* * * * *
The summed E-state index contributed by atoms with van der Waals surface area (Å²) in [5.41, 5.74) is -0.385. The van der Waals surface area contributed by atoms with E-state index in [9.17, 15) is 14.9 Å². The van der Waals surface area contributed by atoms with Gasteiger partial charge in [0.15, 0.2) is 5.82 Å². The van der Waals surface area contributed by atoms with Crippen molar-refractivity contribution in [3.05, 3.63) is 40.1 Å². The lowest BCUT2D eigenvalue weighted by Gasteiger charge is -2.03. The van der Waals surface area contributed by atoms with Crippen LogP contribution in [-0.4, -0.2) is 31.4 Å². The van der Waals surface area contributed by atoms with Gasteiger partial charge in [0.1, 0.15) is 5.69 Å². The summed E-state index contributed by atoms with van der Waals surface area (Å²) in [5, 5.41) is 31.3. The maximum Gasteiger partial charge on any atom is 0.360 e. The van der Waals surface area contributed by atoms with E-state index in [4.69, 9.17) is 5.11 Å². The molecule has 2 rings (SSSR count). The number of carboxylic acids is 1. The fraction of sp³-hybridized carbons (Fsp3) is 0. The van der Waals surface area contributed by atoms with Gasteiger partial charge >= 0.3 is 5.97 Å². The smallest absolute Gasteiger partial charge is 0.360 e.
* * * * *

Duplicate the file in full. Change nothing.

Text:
The summed E-state index contributed by atoms with van der Waals surface area (Å²) in [5.41, 5.74) is -0.385. The van der Waals surface area contributed by atoms with E-state index in [9.17, 15) is 14.9 Å². The van der Waals surface area contributed by atoms with Gasteiger partial charge in [0.15, 0.2) is 5.82 Å². The van der Waals surface area contributed by atoms with Crippen molar-refractivity contribution in [3.05, 3.63) is 40.1 Å². The lowest BCUT2D eigenvalue weighted by Gasteiger charge is -2.03. The van der Waals surface area contributed by atoms with Crippen LogP contribution in [-0.4, -0.2) is 31.4 Å². The van der Waals surface area contributed by atoms with Gasteiger partial charge in [0.1, 0.15) is 5.69 Å². The summed E-state index contributed by atoms with van der Waals surface area (Å²) in [5, 5.41) is 31.3. The maximum Gasteiger partial charge on any atom is 0.360 e. The van der Waals surface area contributed by atoms with E-state index in [4.69, 9.17) is 5.11 Å². The molecule has 2 rings (SSSR count). The number of carboxylic acids is 1. The fraction of sp³-hybridized carbons (Fsp3) is 0. The van der Waals surface area contributed by atoms with Gasteiger partial charge >= 0.3 is 5.97 Å². The smallest absolute Gasteiger partial charge is 0.360 e.